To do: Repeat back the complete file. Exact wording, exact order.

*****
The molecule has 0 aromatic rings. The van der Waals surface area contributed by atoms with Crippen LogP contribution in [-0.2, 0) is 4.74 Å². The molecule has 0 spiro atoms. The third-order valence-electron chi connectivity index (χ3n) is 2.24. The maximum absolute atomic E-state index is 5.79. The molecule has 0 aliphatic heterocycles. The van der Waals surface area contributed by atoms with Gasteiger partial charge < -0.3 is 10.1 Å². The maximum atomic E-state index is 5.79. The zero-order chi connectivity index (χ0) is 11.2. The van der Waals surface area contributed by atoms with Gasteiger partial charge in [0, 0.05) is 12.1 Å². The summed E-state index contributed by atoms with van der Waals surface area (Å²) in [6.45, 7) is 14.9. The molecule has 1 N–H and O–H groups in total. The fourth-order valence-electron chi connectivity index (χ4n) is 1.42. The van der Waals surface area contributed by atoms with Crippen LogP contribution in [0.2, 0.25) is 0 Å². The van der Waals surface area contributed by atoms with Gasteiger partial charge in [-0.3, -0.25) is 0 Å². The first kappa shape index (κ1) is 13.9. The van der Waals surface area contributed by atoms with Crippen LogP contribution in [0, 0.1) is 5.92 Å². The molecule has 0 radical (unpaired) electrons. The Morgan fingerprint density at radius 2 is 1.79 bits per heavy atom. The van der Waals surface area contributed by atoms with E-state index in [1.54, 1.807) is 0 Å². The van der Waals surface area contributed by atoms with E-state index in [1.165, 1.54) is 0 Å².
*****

The molecule has 0 aromatic rings. The van der Waals surface area contributed by atoms with Crippen LogP contribution in [-0.2, 0) is 4.74 Å². The molecule has 0 spiro atoms. The third-order valence-electron chi connectivity index (χ3n) is 2.24. The maximum absolute atomic E-state index is 5.79. The molecule has 0 aliphatic heterocycles. The van der Waals surface area contributed by atoms with Gasteiger partial charge < -0.3 is 10.1 Å². The maximum atomic E-state index is 5.79. The zero-order chi connectivity index (χ0) is 11.2. The van der Waals surface area contributed by atoms with Gasteiger partial charge in [0, 0.05) is 12.1 Å². The summed E-state index contributed by atoms with van der Waals surface area (Å²) in [6.45, 7) is 14.9. The molecule has 1 N–H and O–H groups in total. The fourth-order valence-electron chi connectivity index (χ4n) is 1.42. The van der Waals surface area contributed by atoms with Crippen LogP contribution in [0.2, 0.25) is 0 Å². The van der Waals surface area contributed by atoms with Gasteiger partial charge in [-0.3, -0.25) is 0 Å². The first kappa shape index (κ1) is 13.9. The van der Waals surface area contributed by atoms with Crippen LogP contribution in [0, 0.1) is 5.92 Å². The molecule has 0 radical (unpaired) electrons. The Morgan fingerprint density at radius 2 is 1.79 bits per heavy atom. The van der Waals surface area contributed by atoms with E-state index in [1.54, 1.807) is 0 Å². The van der Waals surface area contributed by atoms with E-state index in [1.165, 1.54) is 0 Å².